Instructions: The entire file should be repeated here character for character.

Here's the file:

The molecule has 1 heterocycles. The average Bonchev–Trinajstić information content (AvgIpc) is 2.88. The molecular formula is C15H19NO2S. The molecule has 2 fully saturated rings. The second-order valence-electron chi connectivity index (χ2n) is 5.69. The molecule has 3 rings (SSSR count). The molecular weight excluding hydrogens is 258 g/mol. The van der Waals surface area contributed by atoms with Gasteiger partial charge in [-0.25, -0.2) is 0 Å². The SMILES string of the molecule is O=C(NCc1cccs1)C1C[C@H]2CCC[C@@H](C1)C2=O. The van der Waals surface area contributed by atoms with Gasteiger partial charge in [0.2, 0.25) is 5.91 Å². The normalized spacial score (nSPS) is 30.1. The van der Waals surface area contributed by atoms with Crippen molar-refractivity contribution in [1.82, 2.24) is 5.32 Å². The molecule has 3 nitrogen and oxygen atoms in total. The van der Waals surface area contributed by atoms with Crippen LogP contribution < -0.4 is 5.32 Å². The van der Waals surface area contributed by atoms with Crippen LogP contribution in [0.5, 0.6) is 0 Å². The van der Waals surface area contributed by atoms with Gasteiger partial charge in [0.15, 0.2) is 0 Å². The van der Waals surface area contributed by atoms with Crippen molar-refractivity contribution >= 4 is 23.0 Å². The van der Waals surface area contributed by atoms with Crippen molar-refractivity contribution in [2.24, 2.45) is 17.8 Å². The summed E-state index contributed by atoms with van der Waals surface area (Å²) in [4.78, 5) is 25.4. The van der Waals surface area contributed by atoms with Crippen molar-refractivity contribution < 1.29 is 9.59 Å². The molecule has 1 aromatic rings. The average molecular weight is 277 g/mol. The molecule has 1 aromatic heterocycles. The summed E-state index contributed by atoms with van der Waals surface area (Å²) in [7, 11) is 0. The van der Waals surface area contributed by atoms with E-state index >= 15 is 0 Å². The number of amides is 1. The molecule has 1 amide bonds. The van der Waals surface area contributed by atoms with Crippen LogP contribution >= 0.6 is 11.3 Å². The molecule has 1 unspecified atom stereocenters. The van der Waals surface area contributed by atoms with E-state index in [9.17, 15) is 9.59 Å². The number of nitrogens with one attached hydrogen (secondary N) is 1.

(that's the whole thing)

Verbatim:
The molecule has 1 heterocycles. The average Bonchev–Trinajstić information content (AvgIpc) is 2.88. The molecular formula is C15H19NO2S. The molecule has 2 fully saturated rings. The second-order valence-electron chi connectivity index (χ2n) is 5.69. The molecule has 3 rings (SSSR count). The molecular weight excluding hydrogens is 258 g/mol. The van der Waals surface area contributed by atoms with Gasteiger partial charge in [-0.25, -0.2) is 0 Å². The SMILES string of the molecule is O=C(NCc1cccs1)C1C[C@H]2CCC[C@@H](C1)C2=O. The van der Waals surface area contributed by atoms with Gasteiger partial charge in [0.2, 0.25) is 5.91 Å². The normalized spacial score (nSPS) is 30.1. The van der Waals surface area contributed by atoms with Crippen molar-refractivity contribution in [1.82, 2.24) is 5.32 Å². The molecule has 3 nitrogen and oxygen atoms in total. The van der Waals surface area contributed by atoms with Crippen LogP contribution < -0.4 is 5.32 Å². The van der Waals surface area contributed by atoms with Crippen LogP contribution in [0.5, 0.6) is 0 Å². The van der Waals surface area contributed by atoms with Gasteiger partial charge in [0.15, 0.2) is 0 Å². The van der Waals surface area contributed by atoms with Crippen molar-refractivity contribution >= 4 is 23.0 Å². The van der Waals surface area contributed by atoms with Crippen molar-refractivity contribution in [2.24, 2.45) is 17.8 Å². The summed E-state index contributed by atoms with van der Waals surface area (Å²) in [4.78, 5) is 25.4. The van der Waals surface area contributed by atoms with Crippen molar-refractivity contribution < 1.29 is 9.59 Å². The molecule has 1 aromatic rings. The average molecular weight is 277 g/mol. The molecule has 1 aromatic heterocycles. The summed E-state index contributed by atoms with van der Waals surface area (Å²) in [7, 11) is 0. The van der Waals surface area contributed by atoms with E-state index >= 15 is 0 Å². The number of amides is 1. The molecule has 1 amide bonds. The van der Waals surface area contributed by atoms with Crippen LogP contribution >= 0.6 is 11.3 Å². The molecule has 1 unspecified atom stereocenters. The van der Waals surface area contributed by atoms with E-state index in [9.17, 15) is 9.59 Å². The number of nitrogens with one attached hydrogen (secondary N) is 1.